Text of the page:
Manufacturing index may point to recovery

by Canadian Shipper

The U.S. National Association of Purchasing Management posted its biggest gain in five years in August, and analysts are suggesting this may point to a recovery in the U.S. economy, reports the Financial Post.

The NAPM saw its monthly manufacturing index rise to 47.9 in August from 43.6 in July, beating economists’ forecasts for 43.9 and its best showing since November, 2000. The rise was the largest since June 1996.

The turnaround, say some economists, reflects companies’ success in lowering excess inventory, as well as lower interest rates and energy prices.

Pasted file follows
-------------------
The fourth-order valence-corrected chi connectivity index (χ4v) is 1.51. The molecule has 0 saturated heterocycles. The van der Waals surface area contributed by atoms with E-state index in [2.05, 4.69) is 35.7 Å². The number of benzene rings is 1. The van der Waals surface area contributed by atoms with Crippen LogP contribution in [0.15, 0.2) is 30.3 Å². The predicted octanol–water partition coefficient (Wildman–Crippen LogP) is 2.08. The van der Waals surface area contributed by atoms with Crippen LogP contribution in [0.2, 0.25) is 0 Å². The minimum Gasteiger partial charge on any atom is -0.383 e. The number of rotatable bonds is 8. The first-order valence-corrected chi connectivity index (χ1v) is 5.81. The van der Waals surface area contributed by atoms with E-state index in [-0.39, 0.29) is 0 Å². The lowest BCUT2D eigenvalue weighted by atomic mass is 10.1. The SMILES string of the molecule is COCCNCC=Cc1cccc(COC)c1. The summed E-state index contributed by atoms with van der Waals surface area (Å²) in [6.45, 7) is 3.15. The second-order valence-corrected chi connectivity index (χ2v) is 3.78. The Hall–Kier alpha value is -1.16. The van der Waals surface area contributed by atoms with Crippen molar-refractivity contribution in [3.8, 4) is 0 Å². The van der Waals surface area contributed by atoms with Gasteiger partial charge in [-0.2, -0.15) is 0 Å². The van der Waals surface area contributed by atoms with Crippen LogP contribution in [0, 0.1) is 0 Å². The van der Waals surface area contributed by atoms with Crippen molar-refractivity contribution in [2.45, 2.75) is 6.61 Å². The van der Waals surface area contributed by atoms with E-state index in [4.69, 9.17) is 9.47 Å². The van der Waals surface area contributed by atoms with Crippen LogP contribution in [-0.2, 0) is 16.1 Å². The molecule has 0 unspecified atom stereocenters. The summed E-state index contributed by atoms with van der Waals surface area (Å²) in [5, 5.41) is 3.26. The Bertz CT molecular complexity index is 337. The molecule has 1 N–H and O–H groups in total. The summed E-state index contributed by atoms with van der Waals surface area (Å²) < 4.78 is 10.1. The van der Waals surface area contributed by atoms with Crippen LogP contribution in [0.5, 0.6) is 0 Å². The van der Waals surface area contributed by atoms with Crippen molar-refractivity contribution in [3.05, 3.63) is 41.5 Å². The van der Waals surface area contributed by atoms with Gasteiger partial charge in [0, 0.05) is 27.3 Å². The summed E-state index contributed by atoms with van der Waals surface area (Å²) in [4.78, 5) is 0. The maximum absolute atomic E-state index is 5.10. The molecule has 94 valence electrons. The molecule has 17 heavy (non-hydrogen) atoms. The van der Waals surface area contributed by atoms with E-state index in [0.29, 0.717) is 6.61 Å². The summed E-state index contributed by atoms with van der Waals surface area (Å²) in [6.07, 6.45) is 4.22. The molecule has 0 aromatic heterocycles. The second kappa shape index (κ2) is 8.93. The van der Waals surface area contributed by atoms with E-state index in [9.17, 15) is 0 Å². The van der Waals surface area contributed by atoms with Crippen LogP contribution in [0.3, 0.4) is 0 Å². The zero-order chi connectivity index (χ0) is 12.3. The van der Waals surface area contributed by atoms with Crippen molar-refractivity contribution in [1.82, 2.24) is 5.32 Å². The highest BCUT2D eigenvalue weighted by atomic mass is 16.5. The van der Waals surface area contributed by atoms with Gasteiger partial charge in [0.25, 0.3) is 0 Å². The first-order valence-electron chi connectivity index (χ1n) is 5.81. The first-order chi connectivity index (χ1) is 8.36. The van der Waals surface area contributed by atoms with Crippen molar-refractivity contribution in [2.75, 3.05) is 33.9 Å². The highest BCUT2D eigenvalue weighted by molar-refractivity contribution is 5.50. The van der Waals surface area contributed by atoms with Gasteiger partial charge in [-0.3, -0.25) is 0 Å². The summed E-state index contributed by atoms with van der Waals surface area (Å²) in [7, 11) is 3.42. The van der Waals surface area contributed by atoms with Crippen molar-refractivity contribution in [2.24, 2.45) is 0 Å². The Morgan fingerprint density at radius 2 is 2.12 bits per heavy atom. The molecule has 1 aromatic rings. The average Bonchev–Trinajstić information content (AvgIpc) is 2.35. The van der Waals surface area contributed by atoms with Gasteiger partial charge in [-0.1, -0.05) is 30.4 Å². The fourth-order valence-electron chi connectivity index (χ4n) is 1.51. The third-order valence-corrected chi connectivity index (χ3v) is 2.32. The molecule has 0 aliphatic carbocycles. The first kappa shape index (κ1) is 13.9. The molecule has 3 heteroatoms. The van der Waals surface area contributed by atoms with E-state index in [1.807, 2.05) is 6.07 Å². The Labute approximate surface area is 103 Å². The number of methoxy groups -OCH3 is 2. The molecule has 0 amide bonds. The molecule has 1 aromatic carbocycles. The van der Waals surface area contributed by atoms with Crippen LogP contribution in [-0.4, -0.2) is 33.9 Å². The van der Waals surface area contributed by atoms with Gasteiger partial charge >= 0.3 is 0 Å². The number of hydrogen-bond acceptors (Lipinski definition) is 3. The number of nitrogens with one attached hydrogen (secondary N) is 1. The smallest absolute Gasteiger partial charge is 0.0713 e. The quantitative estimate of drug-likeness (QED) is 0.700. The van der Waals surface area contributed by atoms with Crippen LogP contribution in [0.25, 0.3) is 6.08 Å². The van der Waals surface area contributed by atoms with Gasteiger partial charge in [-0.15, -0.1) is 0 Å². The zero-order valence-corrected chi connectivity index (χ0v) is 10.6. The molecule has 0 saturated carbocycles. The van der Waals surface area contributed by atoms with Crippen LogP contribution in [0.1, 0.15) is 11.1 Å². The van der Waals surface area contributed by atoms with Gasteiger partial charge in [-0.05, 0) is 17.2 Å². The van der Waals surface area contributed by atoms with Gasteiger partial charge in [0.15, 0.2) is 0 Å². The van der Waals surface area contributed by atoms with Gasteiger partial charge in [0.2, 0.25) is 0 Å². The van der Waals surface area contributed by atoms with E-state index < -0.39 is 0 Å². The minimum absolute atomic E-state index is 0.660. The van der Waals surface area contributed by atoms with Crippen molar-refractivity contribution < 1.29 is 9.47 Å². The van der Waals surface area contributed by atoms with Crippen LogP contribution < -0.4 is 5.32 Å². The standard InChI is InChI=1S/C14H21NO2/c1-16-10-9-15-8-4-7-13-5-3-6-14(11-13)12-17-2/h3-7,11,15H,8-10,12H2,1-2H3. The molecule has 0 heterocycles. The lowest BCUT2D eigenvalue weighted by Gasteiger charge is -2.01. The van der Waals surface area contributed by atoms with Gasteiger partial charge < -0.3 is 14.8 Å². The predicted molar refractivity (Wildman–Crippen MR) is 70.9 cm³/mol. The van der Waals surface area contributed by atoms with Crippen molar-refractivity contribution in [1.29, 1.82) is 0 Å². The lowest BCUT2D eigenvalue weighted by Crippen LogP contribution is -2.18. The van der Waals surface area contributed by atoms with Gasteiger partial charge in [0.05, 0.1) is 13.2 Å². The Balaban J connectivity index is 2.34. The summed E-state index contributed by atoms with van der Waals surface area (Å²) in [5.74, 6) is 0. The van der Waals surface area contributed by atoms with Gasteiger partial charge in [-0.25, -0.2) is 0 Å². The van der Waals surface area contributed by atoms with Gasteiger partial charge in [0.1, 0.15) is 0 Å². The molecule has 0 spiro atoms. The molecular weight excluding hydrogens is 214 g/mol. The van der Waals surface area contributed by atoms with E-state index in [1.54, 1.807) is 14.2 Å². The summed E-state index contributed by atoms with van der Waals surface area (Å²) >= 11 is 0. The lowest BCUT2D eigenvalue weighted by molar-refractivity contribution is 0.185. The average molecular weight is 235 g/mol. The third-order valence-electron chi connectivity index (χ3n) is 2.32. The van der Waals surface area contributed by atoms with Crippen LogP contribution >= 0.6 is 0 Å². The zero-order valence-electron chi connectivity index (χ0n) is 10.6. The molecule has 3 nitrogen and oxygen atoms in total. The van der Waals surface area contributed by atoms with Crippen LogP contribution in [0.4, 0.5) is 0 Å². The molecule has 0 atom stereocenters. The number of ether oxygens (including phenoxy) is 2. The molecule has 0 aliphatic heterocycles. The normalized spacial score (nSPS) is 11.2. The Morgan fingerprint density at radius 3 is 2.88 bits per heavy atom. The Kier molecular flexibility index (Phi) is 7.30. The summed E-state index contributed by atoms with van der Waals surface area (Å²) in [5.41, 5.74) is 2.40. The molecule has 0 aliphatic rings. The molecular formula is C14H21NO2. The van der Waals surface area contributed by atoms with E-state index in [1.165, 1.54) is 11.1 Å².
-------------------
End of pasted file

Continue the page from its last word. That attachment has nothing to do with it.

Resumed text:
The NAPM index hit a ten-year low 41.2 in January and has been climbing ever since. However, it remains below the 50 mark that indicates the sector, which represents one-sixth of the entire U.S. economy, is in recession, where it has been stuck for the past 13 months.

“Both production and new orders made marked improvement and recorded impressive growth after a lengthy decline, providing encouragement that a number of industries are starting to recover,” said Norbert Ore, chairman of NAPM’s business survey committee.

The new orders index, a pointer to demand for factory goods in the pipeline, rose to 53.1 in August from 46.3 in July. The production index also crossed the 50 barrier and inventories rose, suggesting firms have begun to restock their shelves.

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